Robertson v. United States

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Joseph Robertson dug ditches to collect water from a rivulet that ran through his private property. In the process some dirt got into the rivulet, which emptied into a local stream, which emptied into a state river, which entered a river that crossed state lines. The Army Corps of Engineers charged Robertson under the Clean Water Act (CWA) with criminal sanctions for failing to get a permit for the “dumping” of “dredge and fill” into interstate waters.

The Constitution’s Commerce Clause gives Congress the power to regulate interstate commerce, including channels of interstate commerce. Those channels include traditional interstate waterways, but the government argues it also includes all waters that may have a “significant nexus” to navigable waters, even those waters that only tangentially intercept actually navigable water. Mr. Robertson lost in the lower courts and he has petitioned the Supreme Court for review. He’s asking the Court to recognize that his ponds are neither remotely navigable nor interstate and to confine the government’s power to the text of the law and strictures of the Constitution. Cato has filed a brief in support of Mr. Robertson’s petition.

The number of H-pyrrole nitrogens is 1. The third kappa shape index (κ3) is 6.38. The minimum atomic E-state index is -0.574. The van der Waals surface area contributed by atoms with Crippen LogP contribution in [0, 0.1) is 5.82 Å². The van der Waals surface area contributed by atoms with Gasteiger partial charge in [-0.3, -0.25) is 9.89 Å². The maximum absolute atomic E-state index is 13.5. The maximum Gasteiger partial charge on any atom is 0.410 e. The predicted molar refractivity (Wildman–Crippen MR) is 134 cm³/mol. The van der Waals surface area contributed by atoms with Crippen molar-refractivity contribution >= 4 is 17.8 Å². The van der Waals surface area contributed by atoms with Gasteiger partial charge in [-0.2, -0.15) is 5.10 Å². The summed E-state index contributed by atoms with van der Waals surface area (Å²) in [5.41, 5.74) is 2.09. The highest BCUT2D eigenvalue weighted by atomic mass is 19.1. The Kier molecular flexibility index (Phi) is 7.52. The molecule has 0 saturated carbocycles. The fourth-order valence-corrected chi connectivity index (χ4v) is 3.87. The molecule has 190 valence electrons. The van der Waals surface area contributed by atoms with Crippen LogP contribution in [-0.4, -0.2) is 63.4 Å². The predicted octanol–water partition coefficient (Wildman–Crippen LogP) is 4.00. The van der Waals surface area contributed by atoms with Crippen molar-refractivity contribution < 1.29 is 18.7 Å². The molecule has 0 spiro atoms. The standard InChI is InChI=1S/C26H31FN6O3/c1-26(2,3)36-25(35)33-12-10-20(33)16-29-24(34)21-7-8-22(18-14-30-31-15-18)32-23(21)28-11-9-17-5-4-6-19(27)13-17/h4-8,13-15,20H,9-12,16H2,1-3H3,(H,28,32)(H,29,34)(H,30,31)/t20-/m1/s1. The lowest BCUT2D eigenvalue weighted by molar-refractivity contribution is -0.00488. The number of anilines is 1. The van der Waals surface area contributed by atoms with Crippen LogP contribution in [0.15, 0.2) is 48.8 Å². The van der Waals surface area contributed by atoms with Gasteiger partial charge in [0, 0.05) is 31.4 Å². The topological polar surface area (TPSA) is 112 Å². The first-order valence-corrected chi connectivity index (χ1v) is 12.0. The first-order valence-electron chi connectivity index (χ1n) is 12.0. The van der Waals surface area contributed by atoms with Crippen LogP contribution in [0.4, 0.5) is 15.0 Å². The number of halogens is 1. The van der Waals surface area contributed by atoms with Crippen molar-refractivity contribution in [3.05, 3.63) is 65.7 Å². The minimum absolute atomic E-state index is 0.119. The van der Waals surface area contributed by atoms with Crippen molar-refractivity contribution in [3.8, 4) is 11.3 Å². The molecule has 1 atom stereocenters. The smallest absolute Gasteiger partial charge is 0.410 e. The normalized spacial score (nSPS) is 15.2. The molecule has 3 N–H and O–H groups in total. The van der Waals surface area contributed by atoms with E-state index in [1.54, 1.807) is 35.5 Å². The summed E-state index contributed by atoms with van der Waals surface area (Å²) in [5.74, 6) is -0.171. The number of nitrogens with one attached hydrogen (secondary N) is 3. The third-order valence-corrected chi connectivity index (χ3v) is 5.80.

We argue that the government reads the definition of the term “waters of the United States” contrary to the Court’s prior decision in Rapanos v. United States. The plurality in Rapanos established that the “waters of the United States” may include non-navigable wetlands only where the channel at issue is adjacent to a water of the United States, and if the wetland has a continuous surface connection with that water, “making it difficult to determine where the ‘water’ ends and the ‘wetland’ begins.” That line-drawing problem is not present here. Several clearly identifiable waters separate Robertson’s ponds from the nearest navigable water. Under the plurality definition of “waters of the United States,” Robertson’s would be safe. However, the Rapanos Court didn’t have enough votes to solidify this plain reading of the law. The Court should finally affirm the plurality’s definition of “waters of the United States” because it better protects state and federal jurisdiction over their respective waters, gives clearer definition to “waters of the United States,” places the burden of proof on government for restricting private water use, and will resolve the current circuit split in favor of accountable legislative deliberation about the scope of the commerce power.